An Essay by Gerald Sigal
It was in Antioch, Syria, that "the disciples [of Jesus] were first called Christians" (Acts 11:26). The term "Christian" (Greek, Christianos, "followers of Christos") is formed from Christos, "Christ," and indicates "Christ's adherent's," "those who belong to Christ," or are "devoted to Christ." It results from a common practice of the first century that identified adherents of an individual by attaching the termination -ianos (pl. -ianoi) to the name of the leader or master. The term "Christian" occurs only three times in the New Testament writings, and each time it is used by outsiders (Acts 11:26, 26:28; 1 Peter 4:16).
The term Christos is the Greek equivalent of the Hebrew Mashiach, "anointed one." Christos is anglicized as "Christ" and Mashiach is anglicized as "Messiah." In English, the suffix -ian, "of," "one relating to," "one belonging to, or "resembling," is attached to the word "Christ" to form the term "Christian." In English, the suffix -ic, "of," "one pertaining to," or "one characterized by," is attached to the word "Messiah" to form the term "Messianic."
The Greek-speaking Jews of Antioch were not likely to have referred to the disciples as Christians, "followers of Christos," that is, "followers of the Messiah," since this would have validated Jesus' claim to that title. Only from Gentiles could they have received this name, for "Christ" was a mere personal name to Gentiles, whereas to Jews it meant "Messiah" and they would not have called the followers of Jesus "Messiah's adherents."
As we see, Gentiles were the first to refer to the disciples as "followers of Christ." Jews would not have used this term and the text does not indicate that it was a Christian self-designation. What then did Jews call the followers of Jesus and what was the term or terms used by Jesus' disciples for self-designation? From the New Testament we learn that the Jews referred to the early followers of Jesus as "the sect of the Nazarenes" (Acts 24:5). This, in all likelihood, reflects what some early followers of Jesus called themselves. According to the New Testament, the self-designation this group gave to themselves varied with time and place. They are called "disciples," mathetai (Acts 11:26), "believers," pisteuontes; pistoi (Acts 5:14, Romans 1:16; Acts 10:45, 1 Timothy 6:2), "brothers," adelphos (Acts 6:3, James 2:15), and "saints," hoi hagioi (Acts 9:13, 1 Corinthians 1:2). The movement's adherents apparently referred to the overall group as "the Way" (e.g. Acts 24:14, 22).
As often happens with names given by outsiders to a group, even if initially derogatory, the group eventually adopts the name and prides itself in it. This is exactly what happened to the term "Christian." Thus, we know what first century C.E. Jews called the followers of Jesus; we know what somewhere between 40-44 C.E. Gentiles began to call this group; we know what terms this group initially applied to itself and the self-designation that Greek-speaking followers of Jesus later adopted to describe themselves. But, where does the term "Messianic Jew" fit into this? Nowhere in the New Testament do we find this self-designation. Furthermore, none of the Christian sectarian groups claiming descent from the original followers of Jesus used the term "Messianic Jews" or "Messianic Judaism."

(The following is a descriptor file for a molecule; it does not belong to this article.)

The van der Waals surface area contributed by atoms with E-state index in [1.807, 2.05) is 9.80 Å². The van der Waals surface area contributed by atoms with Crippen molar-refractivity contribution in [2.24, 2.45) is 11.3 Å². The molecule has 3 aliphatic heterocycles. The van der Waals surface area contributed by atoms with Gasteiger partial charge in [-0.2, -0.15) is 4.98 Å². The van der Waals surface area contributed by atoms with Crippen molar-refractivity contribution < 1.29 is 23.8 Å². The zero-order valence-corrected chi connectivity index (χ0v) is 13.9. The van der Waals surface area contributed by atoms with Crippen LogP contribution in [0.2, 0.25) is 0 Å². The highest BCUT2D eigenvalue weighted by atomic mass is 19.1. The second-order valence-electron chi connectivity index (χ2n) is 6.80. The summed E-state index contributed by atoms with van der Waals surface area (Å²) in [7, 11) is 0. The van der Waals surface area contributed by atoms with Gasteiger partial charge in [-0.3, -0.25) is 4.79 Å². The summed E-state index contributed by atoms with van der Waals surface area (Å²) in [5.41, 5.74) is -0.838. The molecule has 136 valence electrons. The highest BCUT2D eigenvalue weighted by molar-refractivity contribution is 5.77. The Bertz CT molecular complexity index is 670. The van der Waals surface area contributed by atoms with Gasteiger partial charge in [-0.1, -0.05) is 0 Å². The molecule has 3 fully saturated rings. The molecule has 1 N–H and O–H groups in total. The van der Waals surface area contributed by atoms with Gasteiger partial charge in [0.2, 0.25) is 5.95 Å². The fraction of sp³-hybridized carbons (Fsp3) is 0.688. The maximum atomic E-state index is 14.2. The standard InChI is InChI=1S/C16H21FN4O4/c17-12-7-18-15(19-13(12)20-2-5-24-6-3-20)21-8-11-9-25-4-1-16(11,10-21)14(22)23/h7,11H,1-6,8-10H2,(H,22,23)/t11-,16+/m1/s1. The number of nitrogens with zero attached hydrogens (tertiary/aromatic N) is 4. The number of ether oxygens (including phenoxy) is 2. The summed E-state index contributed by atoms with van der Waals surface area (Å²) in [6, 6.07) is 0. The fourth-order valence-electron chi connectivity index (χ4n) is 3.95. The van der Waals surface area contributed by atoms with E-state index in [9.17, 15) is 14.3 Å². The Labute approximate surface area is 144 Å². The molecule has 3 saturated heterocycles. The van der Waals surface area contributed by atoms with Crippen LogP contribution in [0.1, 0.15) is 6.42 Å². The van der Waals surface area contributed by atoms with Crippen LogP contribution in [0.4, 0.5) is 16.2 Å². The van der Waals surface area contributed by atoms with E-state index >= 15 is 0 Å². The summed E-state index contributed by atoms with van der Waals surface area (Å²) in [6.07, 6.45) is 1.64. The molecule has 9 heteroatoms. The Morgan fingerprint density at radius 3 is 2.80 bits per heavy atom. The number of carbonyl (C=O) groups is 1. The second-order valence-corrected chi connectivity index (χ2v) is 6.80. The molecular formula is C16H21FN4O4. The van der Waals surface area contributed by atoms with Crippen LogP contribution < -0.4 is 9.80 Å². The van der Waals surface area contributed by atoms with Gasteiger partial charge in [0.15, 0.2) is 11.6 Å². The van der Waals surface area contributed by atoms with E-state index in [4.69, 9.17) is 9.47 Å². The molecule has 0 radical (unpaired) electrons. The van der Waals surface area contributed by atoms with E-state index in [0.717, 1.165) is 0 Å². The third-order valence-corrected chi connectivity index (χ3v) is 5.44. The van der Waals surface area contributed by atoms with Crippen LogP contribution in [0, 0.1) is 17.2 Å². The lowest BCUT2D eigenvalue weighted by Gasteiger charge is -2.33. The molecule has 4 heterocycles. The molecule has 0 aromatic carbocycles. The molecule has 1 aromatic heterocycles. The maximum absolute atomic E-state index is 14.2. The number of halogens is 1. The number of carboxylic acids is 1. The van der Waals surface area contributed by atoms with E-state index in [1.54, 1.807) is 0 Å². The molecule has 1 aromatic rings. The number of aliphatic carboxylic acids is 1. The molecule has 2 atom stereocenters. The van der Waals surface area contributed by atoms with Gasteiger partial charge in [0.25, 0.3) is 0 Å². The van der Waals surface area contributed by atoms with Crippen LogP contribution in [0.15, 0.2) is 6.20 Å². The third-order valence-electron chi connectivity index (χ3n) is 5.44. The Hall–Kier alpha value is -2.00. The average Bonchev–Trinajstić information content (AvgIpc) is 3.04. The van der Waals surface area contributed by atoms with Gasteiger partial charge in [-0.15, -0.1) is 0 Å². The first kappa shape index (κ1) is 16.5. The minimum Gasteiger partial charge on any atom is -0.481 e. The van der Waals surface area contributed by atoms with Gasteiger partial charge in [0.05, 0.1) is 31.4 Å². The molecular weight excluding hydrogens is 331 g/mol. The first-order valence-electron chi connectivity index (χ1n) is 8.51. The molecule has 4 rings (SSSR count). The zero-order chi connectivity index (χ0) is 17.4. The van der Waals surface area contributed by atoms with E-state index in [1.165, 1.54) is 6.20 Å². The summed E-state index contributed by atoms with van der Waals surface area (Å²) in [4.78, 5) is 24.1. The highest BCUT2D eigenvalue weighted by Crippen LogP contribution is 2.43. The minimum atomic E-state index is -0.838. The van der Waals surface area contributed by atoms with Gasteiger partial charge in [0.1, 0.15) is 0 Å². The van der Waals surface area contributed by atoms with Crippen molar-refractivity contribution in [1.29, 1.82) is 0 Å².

"Messianic Jews" and "Messianic Judaism" are modern terms used by many missionary-minded Christians and Christian organizations with a commitment to convert Jews to Christianity. Frustrated, in their efforts to make significant inroads into the Jewish community, these individuals and organizations developed a crafty presentation of Christianity to Jewish people based on a deceitful use of Jewish religio-historic heritage. Jewish tradition is utilized to establish a cultural identification with the goal of reaching Jewish people with the "gospel." Finding that most Jews are repulsed by Christian conversionary tactics and by such self-designations as "Hebrew Christian" and "Jewish Christian" missionaries began to approach Jews with the term "Messianic" substituting for "Christian."
As we have seen, etymologically these two terms can be traced back to words with similar meanings in Hebrew and Greek respectively. However, to apply the term "Messianic" in connection with the words "Jew" or "Judaism," when in actuality referring to doctrines specifically associated with Christianity, is outright dishonest. The missionaries' sole purpose is to communicate to Jewish people who do not believe in Jesus that believing in Christian doctrines such as the Trinity, Virgin Birth, and Incarnation of God as a man are very Jewish. Nevertheless, whatever their self-designation, no matter how these missionaries deny they are Christians or put a Jewish veneer on their doctrines and claim they are more Jewish than ever before, what they profess is not Jewish but Christian.
The terms "Messianic Jews" and "Messianic Judaism" have no roots in New Testament usage. That volume makes no connection between the use of "Christian" by Greek speaking people and a hypothetical Hebrew/Aramaic rendering of the term as "Messianic." There was simply no borrowing and translating into their own language of the term "Christian" by Hebrew/Aramaic speaking followers of Jesus. The term "Christian," no matter how it is now rendered into other languages remains a Gentile expression of self-designation. The original Jewish followers of Jesus and their physical and spiritual descendants shunned it. Only the Gentile church accepted it.
In sum, the modern self-designation "Messianic Jew" has no scriptural support. It is a term devised as part of a scheme to attract Jews to a Christian sect whose teachings derive from the Gentile church.